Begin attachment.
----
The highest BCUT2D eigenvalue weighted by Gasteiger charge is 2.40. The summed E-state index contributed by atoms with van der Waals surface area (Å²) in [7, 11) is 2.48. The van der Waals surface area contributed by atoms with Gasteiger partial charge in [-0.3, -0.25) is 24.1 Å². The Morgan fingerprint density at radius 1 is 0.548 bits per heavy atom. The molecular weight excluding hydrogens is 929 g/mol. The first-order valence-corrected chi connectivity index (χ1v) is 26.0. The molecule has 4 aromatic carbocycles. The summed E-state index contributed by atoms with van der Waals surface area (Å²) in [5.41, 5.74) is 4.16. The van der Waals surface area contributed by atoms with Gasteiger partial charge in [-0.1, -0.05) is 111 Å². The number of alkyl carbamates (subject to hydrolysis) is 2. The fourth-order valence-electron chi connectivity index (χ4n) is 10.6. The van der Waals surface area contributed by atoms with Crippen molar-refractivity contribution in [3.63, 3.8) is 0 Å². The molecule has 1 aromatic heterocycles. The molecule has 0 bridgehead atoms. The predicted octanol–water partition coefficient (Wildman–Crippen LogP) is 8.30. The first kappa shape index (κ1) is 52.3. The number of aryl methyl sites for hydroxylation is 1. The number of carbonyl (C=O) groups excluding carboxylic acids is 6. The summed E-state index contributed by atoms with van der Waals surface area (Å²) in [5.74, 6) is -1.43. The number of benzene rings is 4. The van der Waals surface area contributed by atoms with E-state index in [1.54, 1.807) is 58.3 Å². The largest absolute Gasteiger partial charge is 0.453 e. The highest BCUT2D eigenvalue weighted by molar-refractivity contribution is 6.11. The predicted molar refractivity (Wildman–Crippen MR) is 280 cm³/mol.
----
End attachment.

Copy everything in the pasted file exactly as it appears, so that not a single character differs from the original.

The highest BCUT2D eigenvalue weighted by Gasteiger charge is 2.40. The summed E-state index contributed by atoms with van der Waals surface area (Å²) in [7, 11) is 2.48. The van der Waals surface area contributed by atoms with Gasteiger partial charge in [-0.3, -0.25) is 24.1 Å². The Morgan fingerprint density at radius 1 is 0.548 bits per heavy atom. The molecular weight excluding hydrogens is 929 g/mol. The first-order valence-corrected chi connectivity index (χ1v) is 26.0. The molecule has 4 aromatic carbocycles. The summed E-state index contributed by atoms with van der Waals surface area (Å²) in [5.41, 5.74) is 4.16. The van der Waals surface area contributed by atoms with Gasteiger partial charge in [-0.1, -0.05) is 111 Å². The number of alkyl carbamates (subject to hydrolysis) is 2. The fourth-order valence-electron chi connectivity index (χ4n) is 10.6. The van der Waals surface area contributed by atoms with Crippen molar-refractivity contribution in [3.63, 3.8) is 0 Å². The molecule has 1 aromatic heterocycles. The molecule has 0 bridgehead atoms. The predicted octanol–water partition coefficient (Wildman–Crippen LogP) is 8.30. The first kappa shape index (κ1) is 52.3. The number of aryl methyl sites for hydroxylation is 1. The number of carbonyl (C=O) groups excluding carboxylic acids is 6. The summed E-state index contributed by atoms with van der Waals surface area (Å²) in [5.74, 6) is -1.43. The number of benzene rings is 4. The van der Waals surface area contributed by atoms with E-state index in [1.54, 1.807) is 58.3 Å². The largest absolute Gasteiger partial charge is 0.453 e. The highest BCUT2D eigenvalue weighted by molar-refractivity contribution is 6.11. The predicted molar refractivity (Wildman–Crippen MR) is 280 cm³/mol.